Demonstrating that these pollutants are capable of traveling half-way around the world highlights the need to reduce this type of pollution. Alternative energies and creative pollution control techniques are just a few of the directions that could result from my research.

For further information, I can be reached at layshocj@onid.orst.edu.

Editor's Note: The opinions expressed here are those of the author. They do not reflect EPA policy, endorsement, or action, and EPA does not verify the accuracy or science of the contents of the blog.

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Greening the Dragon

About the author: Ken Sandler is Co-Chair of EPA’s Green Building Workgroup. He has worked for EPA since 1991 on sustainability issues including green building, recycling and indoor air quality.

This past summer, the world’s eyes turned to Beijing to watch the Olympics. With that attention came more scrutiny to the many environmental issues resulting from China’s long economic boom.

Two facts demonstrate the mix of hope and challenge that China represents for our future. First, carbon dioxide emissions (the greatest contributor to climate change) are growing rapidly in China, to the point that some estimate China has already surpassed the U.S. as the world’s leading emitter. Yet China also is projected to have surpassed the rest of the world as the leading producer of clean, renewable energy – including wind, solar and hydropower (according to the Renewables 2007 report sponsored by Germany).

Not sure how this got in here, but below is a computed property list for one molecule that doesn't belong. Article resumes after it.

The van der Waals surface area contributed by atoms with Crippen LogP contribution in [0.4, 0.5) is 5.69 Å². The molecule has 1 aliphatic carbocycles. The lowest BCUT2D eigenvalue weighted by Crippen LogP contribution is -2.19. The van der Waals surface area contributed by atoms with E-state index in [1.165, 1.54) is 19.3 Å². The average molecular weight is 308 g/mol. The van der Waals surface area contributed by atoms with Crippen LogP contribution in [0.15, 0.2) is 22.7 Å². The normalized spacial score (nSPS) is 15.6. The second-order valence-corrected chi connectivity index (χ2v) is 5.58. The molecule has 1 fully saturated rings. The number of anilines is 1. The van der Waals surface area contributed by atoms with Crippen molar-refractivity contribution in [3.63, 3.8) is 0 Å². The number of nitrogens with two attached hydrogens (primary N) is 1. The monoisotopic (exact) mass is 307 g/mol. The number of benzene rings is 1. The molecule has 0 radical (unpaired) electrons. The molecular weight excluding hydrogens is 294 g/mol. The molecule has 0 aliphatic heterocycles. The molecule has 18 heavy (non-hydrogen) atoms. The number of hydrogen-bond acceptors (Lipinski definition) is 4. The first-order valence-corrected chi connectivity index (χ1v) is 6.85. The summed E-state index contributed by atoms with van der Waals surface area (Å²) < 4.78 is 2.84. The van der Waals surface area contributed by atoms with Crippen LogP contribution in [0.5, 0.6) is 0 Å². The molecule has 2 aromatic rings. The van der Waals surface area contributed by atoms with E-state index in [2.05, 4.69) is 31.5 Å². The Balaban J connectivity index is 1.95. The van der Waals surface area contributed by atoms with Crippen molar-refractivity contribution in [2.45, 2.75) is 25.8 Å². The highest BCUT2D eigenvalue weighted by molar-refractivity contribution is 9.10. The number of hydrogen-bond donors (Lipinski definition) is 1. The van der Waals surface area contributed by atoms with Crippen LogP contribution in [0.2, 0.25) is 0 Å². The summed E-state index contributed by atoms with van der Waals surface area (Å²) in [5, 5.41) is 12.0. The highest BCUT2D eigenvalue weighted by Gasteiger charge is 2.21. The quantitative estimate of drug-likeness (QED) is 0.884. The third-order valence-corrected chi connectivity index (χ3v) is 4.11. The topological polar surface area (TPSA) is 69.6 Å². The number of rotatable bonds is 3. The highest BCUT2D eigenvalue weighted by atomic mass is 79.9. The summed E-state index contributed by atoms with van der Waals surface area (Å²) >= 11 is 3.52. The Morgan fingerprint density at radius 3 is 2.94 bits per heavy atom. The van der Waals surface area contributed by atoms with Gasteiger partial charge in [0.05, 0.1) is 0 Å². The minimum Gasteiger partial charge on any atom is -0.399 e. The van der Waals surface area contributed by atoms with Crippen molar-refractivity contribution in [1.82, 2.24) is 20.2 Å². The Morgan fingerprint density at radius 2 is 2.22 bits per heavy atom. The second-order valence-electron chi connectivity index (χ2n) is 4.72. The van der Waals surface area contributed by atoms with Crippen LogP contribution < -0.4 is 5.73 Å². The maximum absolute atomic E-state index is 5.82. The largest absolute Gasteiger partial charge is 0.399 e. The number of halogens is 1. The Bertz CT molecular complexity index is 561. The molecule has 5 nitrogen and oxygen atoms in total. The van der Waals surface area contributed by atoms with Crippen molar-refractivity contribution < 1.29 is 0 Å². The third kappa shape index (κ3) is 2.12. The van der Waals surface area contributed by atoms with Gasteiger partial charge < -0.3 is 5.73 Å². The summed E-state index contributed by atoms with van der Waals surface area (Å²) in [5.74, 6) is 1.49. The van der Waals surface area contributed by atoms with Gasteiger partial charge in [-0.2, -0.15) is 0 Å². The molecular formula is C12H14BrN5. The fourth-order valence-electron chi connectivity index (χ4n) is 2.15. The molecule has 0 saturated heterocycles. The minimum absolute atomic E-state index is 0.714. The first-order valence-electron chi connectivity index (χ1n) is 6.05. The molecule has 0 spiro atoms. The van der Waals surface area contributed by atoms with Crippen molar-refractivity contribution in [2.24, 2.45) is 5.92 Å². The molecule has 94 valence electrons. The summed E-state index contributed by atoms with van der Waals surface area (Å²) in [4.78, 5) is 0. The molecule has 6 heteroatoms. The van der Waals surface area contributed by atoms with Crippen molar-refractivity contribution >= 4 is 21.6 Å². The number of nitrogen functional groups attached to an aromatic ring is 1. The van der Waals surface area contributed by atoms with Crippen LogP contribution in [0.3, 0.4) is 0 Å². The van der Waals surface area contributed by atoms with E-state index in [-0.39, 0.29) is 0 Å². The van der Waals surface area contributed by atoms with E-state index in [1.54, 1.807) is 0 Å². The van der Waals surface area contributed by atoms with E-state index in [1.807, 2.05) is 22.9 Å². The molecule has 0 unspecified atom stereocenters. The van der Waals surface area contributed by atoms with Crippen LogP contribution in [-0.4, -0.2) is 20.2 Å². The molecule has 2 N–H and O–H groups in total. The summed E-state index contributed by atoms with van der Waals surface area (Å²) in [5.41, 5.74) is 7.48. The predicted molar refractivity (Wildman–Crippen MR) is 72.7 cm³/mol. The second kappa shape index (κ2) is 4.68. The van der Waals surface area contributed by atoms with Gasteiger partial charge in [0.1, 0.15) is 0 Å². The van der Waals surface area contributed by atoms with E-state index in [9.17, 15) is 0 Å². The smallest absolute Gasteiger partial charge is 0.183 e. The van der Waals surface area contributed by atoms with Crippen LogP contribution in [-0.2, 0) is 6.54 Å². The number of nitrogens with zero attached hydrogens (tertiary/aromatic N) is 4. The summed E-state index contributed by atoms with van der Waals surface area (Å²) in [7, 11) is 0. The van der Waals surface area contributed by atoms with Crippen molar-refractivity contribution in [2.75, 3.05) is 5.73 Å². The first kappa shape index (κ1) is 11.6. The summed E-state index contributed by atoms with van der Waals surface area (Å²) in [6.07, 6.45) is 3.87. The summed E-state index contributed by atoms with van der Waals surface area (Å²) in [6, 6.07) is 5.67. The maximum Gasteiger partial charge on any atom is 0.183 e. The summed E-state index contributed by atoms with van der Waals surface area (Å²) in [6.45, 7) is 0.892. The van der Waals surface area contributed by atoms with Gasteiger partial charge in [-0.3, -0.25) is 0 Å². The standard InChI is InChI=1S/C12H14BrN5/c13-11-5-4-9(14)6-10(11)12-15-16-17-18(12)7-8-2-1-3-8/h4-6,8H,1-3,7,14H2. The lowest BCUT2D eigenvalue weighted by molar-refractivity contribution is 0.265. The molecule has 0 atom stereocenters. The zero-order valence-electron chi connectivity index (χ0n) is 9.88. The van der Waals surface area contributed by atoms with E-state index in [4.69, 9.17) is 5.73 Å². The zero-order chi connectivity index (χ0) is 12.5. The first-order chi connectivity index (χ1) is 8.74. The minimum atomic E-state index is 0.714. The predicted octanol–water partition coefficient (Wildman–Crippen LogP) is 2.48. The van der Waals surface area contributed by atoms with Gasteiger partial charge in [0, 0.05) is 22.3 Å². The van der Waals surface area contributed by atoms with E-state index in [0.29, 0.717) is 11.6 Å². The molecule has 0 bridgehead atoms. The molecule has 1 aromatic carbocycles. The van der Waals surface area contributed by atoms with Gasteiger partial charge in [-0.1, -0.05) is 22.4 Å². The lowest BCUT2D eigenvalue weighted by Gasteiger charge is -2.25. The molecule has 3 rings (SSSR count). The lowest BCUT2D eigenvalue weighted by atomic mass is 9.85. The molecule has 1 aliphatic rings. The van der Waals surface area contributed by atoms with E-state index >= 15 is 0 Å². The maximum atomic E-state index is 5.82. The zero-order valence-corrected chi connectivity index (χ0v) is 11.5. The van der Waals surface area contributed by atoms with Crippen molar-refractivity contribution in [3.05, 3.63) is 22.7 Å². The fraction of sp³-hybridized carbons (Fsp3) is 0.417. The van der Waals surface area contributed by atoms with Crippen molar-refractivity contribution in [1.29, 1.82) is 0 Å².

I had the privilege of visiting this remarkable country this past April, as part of an EPA delegation meeting the Chinese Ministry of Science and Technology (MOST) in Beijing. On this trip, I got to meet people who are working to make green building a reality in China, from the government, major universities (Tsinghua, Shanghai Research Institute of Building Sciences, Huazhong University of Science and Technology) and even a government-supported non-profit (Administrative Center for China’s Agenda 21).

While there are vast differences between the situations of our two countries – chief among them the major environmental crises facing China and the disparity between our governmental systems – I was struck by a few of the similarities. There, as here, the status quo too often prevails against the wisdom of making our buildings more efficient in their use of energy, water and materials, and healthier to live in and around. There, as here, progress often hinges on the initiative of a few heroic individuals willing to stick their necks out to try something new and innovative.

I got to meet several such individuals on my trip, working on such projects as the Eco-House that will be showcased at the Shanghai World Expo in 2010. They were eager to learn more about EPA programs like Brownfields and ENERGY STAR, and about the progress Americans have made in establishing green building as a major trend in the U.S.

In the Olympic spirit, I’d like to see the US engage in strenuous but healthy competition with China, to see which of our countries can move faster toward discovering and applying the greenest technologies – in our buildings, vehicles, factories and more. Call it the race for the Green Medal – and let the games begin!

Editor's Note: The opinions expressed here are those of the author. They do not reflect EPA policy, endorsement, or action, and EPA does not verify the accuracy or science of the contents of the blog.

Please share this post. However, please don't change the title or the content. If you do make changes, don't attribute the edited title or content to EPA or the author.